When he reached West Virginia for the funeral, Kelvin Pierce was taken to his father's trailer, shown the rickety signature on a will that left everything to a white supremacist group, then invited to take any personal effects he wished.
The younger Pierce wanted the photographs his father carried away when he abandoned the family 20 years earlier. Long before he walked out on his wife and kids, William Pierce had been a domestic ghost - often away, rarely speaking to his children save to discipline them. He was proof that the opposite of love need not be hate.
"His family was of no importance to him," Kelvin Pierce said. "I know what the press says about him, but I don't know anything about him."
William Luther Pierce, who died July 23, was a physicist who in the early 1960s abruptly left his teaching job at Oregon State University, moved eastward and became a disciple of American Nazi leader George Lincoln Rockwell. After Rockwell was murdered, Pierce moved on to create his own organization, The National Alliance. He authored two books. One of them, "The Turner Diaries," became a blueprint for race war and is credited with inspiring Timothy McVeigh to bomb the Murrah Federal Building in Oklahoma City in 1995.
That is what the press says about William Pierce.
Kelvin and his twin brother, Erik, knew little else. There were no hugs at finish lines, long conversations at the kitchen table. There was no roughhousing on the living room floor, no tossing each other in the swimming pool. The one bit of togetherness Kelvin was able to relay was the night his father had them all in the basement stuffing and licking envelopes for a mass mailing.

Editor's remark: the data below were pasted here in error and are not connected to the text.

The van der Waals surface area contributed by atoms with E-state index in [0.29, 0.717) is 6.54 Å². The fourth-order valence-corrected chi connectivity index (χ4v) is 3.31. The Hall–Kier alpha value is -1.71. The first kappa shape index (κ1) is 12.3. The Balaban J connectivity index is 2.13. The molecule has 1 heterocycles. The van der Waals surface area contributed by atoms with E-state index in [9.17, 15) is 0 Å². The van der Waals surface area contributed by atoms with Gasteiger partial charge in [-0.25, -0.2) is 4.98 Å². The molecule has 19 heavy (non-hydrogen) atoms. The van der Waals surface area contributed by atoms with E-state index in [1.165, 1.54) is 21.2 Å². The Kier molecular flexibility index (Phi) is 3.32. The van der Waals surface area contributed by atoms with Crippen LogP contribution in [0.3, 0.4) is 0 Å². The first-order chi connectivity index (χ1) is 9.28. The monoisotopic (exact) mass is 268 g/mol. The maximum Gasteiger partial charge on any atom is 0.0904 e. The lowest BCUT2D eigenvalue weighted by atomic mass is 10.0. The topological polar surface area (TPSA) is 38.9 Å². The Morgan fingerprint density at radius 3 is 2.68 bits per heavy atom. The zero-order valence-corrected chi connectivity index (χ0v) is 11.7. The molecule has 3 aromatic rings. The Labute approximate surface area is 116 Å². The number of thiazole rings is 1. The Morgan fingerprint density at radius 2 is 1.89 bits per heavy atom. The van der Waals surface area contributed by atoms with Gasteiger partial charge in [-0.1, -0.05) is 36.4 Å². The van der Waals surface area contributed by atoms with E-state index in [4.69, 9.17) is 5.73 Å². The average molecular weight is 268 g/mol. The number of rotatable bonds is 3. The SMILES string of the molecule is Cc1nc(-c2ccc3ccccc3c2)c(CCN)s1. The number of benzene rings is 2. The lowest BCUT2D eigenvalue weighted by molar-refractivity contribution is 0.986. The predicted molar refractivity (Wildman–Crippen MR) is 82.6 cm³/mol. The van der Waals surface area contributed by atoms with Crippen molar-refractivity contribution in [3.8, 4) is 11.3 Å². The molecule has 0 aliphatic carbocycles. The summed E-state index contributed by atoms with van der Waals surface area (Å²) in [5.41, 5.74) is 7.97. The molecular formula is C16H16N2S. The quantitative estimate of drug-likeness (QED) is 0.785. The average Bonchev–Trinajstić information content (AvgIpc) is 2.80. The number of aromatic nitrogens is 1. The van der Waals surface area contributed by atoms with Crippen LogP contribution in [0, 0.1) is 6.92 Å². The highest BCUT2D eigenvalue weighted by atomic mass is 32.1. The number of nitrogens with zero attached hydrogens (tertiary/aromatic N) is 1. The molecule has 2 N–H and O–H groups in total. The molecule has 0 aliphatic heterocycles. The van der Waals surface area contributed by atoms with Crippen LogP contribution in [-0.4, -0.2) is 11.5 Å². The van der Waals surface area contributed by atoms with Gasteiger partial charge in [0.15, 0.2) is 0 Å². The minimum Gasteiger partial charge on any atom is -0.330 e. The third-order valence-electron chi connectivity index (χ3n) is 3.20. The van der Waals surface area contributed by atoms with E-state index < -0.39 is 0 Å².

In 1983, Pierce walked out on his family for the last time. He set up shop in Hillsboro, W.Va., on a stretch of hillside that became the center of an empire that peddles neo-Nazi books and skinhead CDs and pulls down roughly $1 million a year.
So it shocked Kelvin Pierce to open the dusty box of photographs. There was a lean, smiling man crouched next to his two sons as they romped in a backyard wading pool in 1962. There were babies on William Pierce's lap. There was a man smiling, seemingly content with his wife and family.
"There was stuff where you could tell he had really changed," the younger Pierce said.
Somewhere after Oregon State, William Pierce became a man who got up in the morning, locked himself in an office writing hate tracts, ate silently and sparingly, then went to bed.
Patricia Pierce shielded the boys from their father's politics and lived in fear her husband's growing notoriety would cost her the teaching job that fed her family.
"She was born in the '20s and she really believed in marriage vows," Kelvin explained. She later remarried and enjoyed a few years of happiness before her second husband died.
In college, Kelvin met black people. He met Jews. He made up his own mind.
"I don't believe in hatred," he said. "I tell my kids, 'Gee, if everybody was the same, what a boring world this would be.'"
At the same time, he wondered if there would ever be a moment that the distance would close enough that he could love his father and his father could love the son.
For a man floating in an emotional void, Kelvin took up the right hobby. He has a hang glider and he runs off hills with aluminum and cloth wings strung around him.
Seven years ago, Kelvin's club had a "fly-in" at Spruce Knob, W.Va. The elder Pierce showed up. Kelvin caught a good updraft that day and was carried thousands of feet around the mountain. The exhilaration of being joined to a friendly wind defied description.
At the bottom of the ride, the elder Pierce, the man who wanted a race war and abandoned his family to instigate one, waited.
"He was like, 'Wow! Kelvin! That was incredible!' "
Then the moment passed. Kelvin went home to Virginia. His father stayed in the mountains printing hate literature until cancer overtook him.
"It's the only time in my life I felt like I impressed him," Kelvin said.